You can find more of The Linux Setup here.

You can follow My Linux Rig on Google+ here and follow me on Twitter here.

  1. Who are you, and what do you do?

    I am a medical doctor, trained in adult psychiatry and currently working at Ayub Medical College, Abbottabad, Pakistan. I have previously worked as a sitting supervisor at the computer lab and e-library at Ayub Medical College.

  2. Why do you use Linux?

    That’s a bit of a complicated question. I started using Linux back in 2003 as a hobby and as an escape. I was looking for something different from Windows. The hobby turned into a habit and the habit later turned into a necessity. Now I use Linux on every computer I can get my hands on for all kinds of computing, both at home and work. I still use Windows XP, Windows 7, and Windows 8.1, as mutiboot options, but mainly I use Linux.

  3. What distribution do you run on your main desktop/laptop?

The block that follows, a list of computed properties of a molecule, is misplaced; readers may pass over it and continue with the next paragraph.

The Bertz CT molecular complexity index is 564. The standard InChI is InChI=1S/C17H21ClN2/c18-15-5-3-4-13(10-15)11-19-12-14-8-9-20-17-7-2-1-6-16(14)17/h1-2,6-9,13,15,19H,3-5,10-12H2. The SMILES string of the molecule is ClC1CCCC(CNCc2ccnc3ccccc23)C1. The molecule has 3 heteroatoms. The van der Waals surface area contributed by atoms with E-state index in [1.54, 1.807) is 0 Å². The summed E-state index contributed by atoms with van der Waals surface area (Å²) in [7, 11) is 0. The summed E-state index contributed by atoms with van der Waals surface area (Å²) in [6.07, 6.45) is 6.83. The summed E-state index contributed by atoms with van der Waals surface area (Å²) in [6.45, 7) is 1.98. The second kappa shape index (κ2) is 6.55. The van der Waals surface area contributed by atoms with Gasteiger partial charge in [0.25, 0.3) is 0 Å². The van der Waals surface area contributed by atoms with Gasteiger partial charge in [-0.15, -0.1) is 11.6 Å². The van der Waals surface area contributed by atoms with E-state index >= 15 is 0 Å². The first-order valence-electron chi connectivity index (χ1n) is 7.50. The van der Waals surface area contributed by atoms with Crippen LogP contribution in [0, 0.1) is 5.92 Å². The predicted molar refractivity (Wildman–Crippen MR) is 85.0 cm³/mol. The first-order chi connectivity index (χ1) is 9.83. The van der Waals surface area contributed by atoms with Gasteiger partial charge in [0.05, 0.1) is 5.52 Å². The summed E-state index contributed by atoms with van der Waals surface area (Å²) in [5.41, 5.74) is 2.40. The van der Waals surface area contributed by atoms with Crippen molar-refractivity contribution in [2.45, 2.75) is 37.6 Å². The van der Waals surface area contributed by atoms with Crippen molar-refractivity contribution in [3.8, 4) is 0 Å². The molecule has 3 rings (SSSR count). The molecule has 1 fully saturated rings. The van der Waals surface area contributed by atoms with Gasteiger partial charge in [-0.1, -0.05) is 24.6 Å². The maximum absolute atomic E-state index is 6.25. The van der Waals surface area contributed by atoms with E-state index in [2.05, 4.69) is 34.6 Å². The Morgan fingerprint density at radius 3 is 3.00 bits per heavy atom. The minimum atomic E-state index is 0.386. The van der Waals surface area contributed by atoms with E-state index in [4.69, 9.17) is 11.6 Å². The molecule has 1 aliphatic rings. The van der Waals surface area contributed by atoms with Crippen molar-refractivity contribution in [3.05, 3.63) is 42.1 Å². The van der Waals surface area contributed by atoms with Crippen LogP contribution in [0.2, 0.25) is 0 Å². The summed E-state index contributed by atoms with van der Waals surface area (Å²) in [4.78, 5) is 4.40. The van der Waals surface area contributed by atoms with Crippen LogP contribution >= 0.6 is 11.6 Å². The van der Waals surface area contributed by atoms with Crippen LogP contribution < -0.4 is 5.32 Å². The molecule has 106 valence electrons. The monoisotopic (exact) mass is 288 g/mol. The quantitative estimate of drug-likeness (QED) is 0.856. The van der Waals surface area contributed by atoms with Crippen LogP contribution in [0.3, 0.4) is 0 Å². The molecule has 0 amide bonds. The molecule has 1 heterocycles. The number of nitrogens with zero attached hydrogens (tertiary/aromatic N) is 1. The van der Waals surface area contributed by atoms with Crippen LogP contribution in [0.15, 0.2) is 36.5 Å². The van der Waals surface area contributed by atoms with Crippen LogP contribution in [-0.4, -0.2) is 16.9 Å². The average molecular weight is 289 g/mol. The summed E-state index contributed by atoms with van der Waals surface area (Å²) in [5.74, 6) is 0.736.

I was, and still am, an obsessional distro-hopper (that’s why I always keep one “test” partition handy for satisfying my distro-hopping), but since 2009 I have used Arch Linux as my main OS, both on my laptops and desktops, for all of my work . For my test drives, I only install and check distros that attract me for a while. Along with Arch Linux, I am multibooting PCLinuxOS (I am a faithful user of it since version 92; I like it because it can be remastered, which I like to do for my friends and for installations on different computers). I am also a big fan of Debian stable (I also remaster it). I can’t forget to mention Kubuntu LTS (also remastered). But basically I am an Archian ever since I installed it for the first time. Pacman and AUR are my best best friends after Google.

  4. What desktop environment do you use and why do you use it?